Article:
The following move-order poses some tricky problems if we also intend to use the recommended Grand-Prix Attack setup against the Modern Defence with 2...g6. I couldn't find a good way around this move-order so White may have to come up with an additional attacking scheme vs The Modern.
What say you ChessMood Team, all suggestions/ideas/antidotes are very welcome:
Looking forward to more updates Coach and I really enjoyed the last Sicilian installment of 1.e4 c5 2.Nc3 e6 3.f4 Nc6 4.Nf3 d5 5.Bb5 Nge7. By the way in the past I often played the Modern Pirc [1.e4 g6] in must win situations and often encountered the very popular 1.e4 g6 2.d4 Bg7 3.Nf3 d6 4.Bc4 you mentioned. That setup has been recommended for White as an easy fix in a number of Opening Repertoire books, nevertheless I have had a lot of success with the following line, after which I couldn't find anything promising for the first player. I hope you have more luck finding something than I did :):
I played a Rapid tournament game weeks ago and it happened to me too. I do not feel uncomfortable, since I studied that Bb5 line. It leads to equality if Black plays good, but it's a sicilian line, and few modern pirc players will know it. I saw that this quick 3...c5 it's recommended in the modern Tiger, so it's probably going to be played a lot anyway...
I also had issues yesterday with some gaps in the repertoire in a rapid tournament, I will adress those in a different thread.
Good to be back!
I know there is a ChessMood course on Crushing the Pirc but I havent time to look at it yet!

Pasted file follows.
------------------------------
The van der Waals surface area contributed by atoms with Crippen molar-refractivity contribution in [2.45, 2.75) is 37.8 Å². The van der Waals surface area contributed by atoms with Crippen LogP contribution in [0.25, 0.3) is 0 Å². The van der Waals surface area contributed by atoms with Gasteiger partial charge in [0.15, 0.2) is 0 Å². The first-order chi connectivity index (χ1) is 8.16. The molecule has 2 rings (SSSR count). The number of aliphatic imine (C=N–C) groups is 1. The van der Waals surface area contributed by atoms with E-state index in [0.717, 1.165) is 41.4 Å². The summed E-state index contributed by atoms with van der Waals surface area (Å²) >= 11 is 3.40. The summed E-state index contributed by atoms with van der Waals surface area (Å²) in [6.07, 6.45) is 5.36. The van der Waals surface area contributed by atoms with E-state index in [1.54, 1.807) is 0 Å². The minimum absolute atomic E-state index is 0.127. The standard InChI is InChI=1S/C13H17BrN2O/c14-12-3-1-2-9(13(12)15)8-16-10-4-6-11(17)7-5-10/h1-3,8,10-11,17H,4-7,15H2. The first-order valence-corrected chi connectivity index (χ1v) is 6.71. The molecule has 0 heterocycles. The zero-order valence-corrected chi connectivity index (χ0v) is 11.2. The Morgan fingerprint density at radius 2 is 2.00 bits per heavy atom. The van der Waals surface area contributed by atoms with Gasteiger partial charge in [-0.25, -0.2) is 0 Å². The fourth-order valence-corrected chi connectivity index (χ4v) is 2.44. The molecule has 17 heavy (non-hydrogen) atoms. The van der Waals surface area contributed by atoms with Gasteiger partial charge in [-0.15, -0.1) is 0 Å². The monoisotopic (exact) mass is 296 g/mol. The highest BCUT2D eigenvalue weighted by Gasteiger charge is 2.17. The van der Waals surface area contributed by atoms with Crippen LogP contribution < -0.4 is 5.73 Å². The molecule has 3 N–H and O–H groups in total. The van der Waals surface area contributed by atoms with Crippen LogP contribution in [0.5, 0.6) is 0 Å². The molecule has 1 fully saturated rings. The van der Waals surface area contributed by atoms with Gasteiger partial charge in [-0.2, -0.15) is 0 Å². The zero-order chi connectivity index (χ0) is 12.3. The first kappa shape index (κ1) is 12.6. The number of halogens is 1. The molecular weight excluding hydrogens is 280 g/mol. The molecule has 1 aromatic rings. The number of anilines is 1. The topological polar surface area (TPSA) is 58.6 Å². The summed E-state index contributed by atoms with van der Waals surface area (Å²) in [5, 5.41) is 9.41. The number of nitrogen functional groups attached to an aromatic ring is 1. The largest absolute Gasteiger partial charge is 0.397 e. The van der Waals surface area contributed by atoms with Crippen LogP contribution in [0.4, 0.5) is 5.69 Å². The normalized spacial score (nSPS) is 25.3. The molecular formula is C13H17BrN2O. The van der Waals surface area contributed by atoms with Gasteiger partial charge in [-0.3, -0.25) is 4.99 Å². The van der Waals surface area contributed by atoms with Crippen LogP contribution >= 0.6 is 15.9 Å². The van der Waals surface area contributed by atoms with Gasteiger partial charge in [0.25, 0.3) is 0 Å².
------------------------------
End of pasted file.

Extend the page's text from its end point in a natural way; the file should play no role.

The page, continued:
Actually, I have just started to play the Pirc/Modern as Black against 1.e4 and I find it a refreshing alternative to playing the Sicilian and French (my main replies vs 1.e4 up to now). I fully feel it is good to know how to play every opening with both colours and so as well as learning it from the Black side I look forward to learning the White ide with the Chess Mood "Crush Pirc" repertoire!
So this has been an interesting post on Pirc! Thanks :-)
Much better at first to learn a few things well, than many things superficially. Settle down and try to master two defences to 1.e4 and two defences to 1.d4 and only after you have committed every error in each should you consider moving on.
In Chess there is little point to being a jack of all trades and a master of none. A better goal would be to become a jack of all trades and a master of some, but this only becomes realistic when one has attained at least Expert to Master level.